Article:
Clinical Sports Medicine International
 The Journal Of All Movement Related Medical Topics In Health & Disease
CSMI 2009

Effects of a 7 months rehabilitative exercise training program in 50 type 2 diabetes patients

Schulze A2 , Thiery J3 , Busse M1

General Outpatient Ambulance1, Dental Ambulance2 of the Institute of Sports Medicine & Prevention, Institute of Laboratory Medicine, Clinical Chemistry and Molecular Diagnosis3, University of Leipzig (1Director: Prof. M.W. Busse, MD) (2Head: A. Schulze, DDS) (3Director: Prof. J. Thiery, MD)


Schulze A, Thiery J, Busse M. Effect of a 7 months rehabilitative exercise training program in 50 type 2 diabetic
Clinical Sports Medicine International (CSMI) 2009, 3: 1-4.

Purpose:Overweight and diabetic people mostly do not like to move. A moderate exercise program one or two times a week is more likely to be accepted long term than a frequent and/or high intensity training. So when aiming for a consistent life style change the important question does not concern the effects of vigorous training. This has been the focus of numerous studies. The real core to aim at is the minimum threshold of efficiency, because people do not accept more effort than that.

Materials and methods:50 type 2 diabetic patients (61±7,4years) participated in the program for a mean of 7.1±3.2months. 32/18 patients had an oral/ insulin treatment. The endurance/resistance exercise training consisted of 45min sessions twice a week. We looked at the effects of a seven months recreational training program on diabetic specific parameters: weight, BMI, blood glucose, HbA1c, blood pressure, and exercise parameters: pre- and post-exercise blood glucose, rate-pressure product, and cardiac load.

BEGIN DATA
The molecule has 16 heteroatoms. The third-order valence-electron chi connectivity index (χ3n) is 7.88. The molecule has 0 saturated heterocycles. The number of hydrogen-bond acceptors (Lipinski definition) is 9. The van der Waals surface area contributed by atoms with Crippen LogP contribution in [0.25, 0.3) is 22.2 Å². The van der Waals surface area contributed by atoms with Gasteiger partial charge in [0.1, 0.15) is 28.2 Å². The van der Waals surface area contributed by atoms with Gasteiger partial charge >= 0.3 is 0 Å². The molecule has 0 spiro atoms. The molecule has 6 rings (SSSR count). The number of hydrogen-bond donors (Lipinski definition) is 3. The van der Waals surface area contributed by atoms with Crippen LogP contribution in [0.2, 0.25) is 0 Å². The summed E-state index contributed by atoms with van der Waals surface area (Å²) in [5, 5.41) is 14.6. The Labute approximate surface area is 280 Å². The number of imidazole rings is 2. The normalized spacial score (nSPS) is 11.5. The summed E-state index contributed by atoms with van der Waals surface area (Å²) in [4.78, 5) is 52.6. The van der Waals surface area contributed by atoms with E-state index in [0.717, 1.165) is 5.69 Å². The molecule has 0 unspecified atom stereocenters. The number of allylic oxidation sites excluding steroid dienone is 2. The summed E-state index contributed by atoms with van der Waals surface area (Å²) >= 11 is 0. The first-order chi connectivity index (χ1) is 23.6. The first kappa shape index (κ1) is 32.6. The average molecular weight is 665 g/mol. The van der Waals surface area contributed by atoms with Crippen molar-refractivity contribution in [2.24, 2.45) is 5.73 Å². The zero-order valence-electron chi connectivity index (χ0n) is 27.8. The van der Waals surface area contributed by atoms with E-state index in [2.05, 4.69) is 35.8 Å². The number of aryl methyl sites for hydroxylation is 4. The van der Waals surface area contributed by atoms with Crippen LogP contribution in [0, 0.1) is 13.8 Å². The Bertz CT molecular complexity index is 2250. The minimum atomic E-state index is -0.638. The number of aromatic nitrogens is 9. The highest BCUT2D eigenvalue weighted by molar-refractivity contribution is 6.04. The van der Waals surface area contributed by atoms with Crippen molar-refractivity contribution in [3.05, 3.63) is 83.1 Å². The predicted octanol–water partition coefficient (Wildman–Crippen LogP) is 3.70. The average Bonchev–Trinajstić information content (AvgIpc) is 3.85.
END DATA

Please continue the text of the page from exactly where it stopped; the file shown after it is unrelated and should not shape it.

Results:Body composition and metabolic parameters (all data before/ after the whole training period; respective standard deviations given in brackets): Weight: 98,4/ 98kg (19/ 18kg); BMI 34,4/ 34,1 (5,9/ 5,5); HbA1c 6,6/6,3% (0,9/ 0,7%; p<0,002); blood glucose: 8,2/ 8,2mmol/l (3/ 2,8mmol/l). Cardio-circulatory and training effects: Pre-exercise heart rate (HR): 80/ 76bpm (16/ 13bpm; p<0,006); pre-exercise blood pressure (RRsys): 148/ 140torr (19/ 16torr; p<0,003); endurance load: 40/ 68watt (14/ 21watt; p<0,0001) at the same rate-pressure product index (RPPi=HRxRRsys/ 1000) of 16/ 16 (3,8/ 3,7).

Conclusion: A seven months recreational exercise training program markedly improved all day cardio-circulatory capacity by about 70% but had no relevant effects to diabetes or metabolic parameters. These results indicate that a holistic approach should change not only one but all three major aspects of the diabetes therapy: Exercise, nutrition/diet and medication.

Keywords: diabetes, rehabilitative training, physical exercise, blood pressure, heart rate, endurance capacity